Students, in small groups, put together their information about an aspect of the major topic such as the Spanish Empire in a cumulative PowerPoint activity.
Each team gets to create two thought-provoking questions about the topic. These questions are not factual questions such as “When did it happen?”, “Who was the leader?” or “Where did it take place?” The questions are essential questions such as “How is Spain’s decline similar or different to the decline of other Empires?”, “How does Spain’s rule still have an impact on the modern world?” or”How does Spain’s rule compare to the USA’s role in the world today?” After the teacher Oks the questions, the teams post their questions so all the teams can read them. Then each team gets to select a question. A team gets first choice on one of its own question but a team may reject its own questions and then those questions are available for others. All of the question focus on slightly different aspects of the main topic.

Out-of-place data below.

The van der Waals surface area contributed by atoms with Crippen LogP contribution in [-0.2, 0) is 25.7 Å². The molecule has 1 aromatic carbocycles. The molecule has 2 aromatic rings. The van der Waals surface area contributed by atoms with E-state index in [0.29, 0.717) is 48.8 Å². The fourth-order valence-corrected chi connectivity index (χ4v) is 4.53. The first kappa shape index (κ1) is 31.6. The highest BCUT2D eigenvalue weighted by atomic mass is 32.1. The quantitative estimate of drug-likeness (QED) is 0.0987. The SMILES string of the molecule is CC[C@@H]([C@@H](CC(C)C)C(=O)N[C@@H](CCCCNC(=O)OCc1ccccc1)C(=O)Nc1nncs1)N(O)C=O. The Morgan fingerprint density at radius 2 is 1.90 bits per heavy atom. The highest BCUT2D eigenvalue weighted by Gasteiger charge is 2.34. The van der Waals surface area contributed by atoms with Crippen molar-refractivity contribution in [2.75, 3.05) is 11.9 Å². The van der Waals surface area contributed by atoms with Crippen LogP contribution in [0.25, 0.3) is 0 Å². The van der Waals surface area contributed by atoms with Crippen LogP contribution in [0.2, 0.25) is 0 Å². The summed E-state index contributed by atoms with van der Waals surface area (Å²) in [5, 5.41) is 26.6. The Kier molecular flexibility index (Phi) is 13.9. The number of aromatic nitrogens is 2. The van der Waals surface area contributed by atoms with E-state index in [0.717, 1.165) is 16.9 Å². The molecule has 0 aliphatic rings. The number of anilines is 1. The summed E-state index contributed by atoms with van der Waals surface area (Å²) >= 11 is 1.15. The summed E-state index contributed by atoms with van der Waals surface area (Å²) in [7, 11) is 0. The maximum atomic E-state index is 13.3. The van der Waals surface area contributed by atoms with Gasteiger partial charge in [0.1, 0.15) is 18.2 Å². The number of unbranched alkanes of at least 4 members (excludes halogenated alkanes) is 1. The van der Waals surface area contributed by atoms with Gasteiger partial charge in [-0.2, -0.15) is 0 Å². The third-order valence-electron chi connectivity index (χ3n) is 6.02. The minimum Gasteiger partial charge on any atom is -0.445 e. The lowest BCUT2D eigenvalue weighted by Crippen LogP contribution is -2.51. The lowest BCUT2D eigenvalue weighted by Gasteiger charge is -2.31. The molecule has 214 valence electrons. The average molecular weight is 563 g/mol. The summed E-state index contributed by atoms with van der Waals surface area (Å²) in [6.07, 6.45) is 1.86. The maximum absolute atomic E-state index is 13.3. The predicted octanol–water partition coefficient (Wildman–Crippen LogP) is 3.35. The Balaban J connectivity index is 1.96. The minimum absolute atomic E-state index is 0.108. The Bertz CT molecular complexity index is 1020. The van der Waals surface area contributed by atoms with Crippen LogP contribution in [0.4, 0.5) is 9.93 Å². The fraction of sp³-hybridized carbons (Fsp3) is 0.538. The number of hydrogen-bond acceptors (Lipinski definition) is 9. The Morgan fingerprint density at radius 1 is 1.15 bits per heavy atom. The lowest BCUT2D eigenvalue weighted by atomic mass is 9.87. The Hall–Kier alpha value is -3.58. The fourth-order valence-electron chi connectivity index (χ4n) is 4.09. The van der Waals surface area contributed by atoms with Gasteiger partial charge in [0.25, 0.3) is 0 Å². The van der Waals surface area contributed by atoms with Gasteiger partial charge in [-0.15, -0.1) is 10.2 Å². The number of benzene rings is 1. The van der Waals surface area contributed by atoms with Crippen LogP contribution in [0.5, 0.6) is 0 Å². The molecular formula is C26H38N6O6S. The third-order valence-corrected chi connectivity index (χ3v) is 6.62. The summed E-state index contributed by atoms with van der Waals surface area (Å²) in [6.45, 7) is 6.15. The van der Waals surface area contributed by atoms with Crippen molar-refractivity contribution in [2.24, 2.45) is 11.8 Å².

Each team prepares its PowerPoint report. They are to include at least four historical detailed examples to prove their answer. They include at least one map, one other visual, and maybe a chart. The teams know they will receive points on how well they prove their viewpoint according to a provided rubric. In addition, they know that after each presentation, any other team can offer additional supportive evidence or contradictory evidence and that team will receive an extra point for each additional valid evidence. The teams realize that if they want to prevent any other team from getting points from their presentation that they have to have an abundance of information. They may even include a contradictory viewpoint and disprove it. Their team grade is their own presentation plus the additional points they gain from other’s presentations. Each presentation has a five minute limit.
During the presentations, the teams listen very closely to each other. They are seeking to find ways to agree or disagree with the presenters. They know that after the presentation their team will be given a minute to prepare any additional or contradictory evidence in a factual and persuasive manner. If they are successful in their challenge, the teacher will say “Point” and will add a point to their team’s cumulative score.
So how do your students engage in higher level thinking and in collaborative and competitive teams through PowerPoint?
© Harry Grover Tuttle, 2007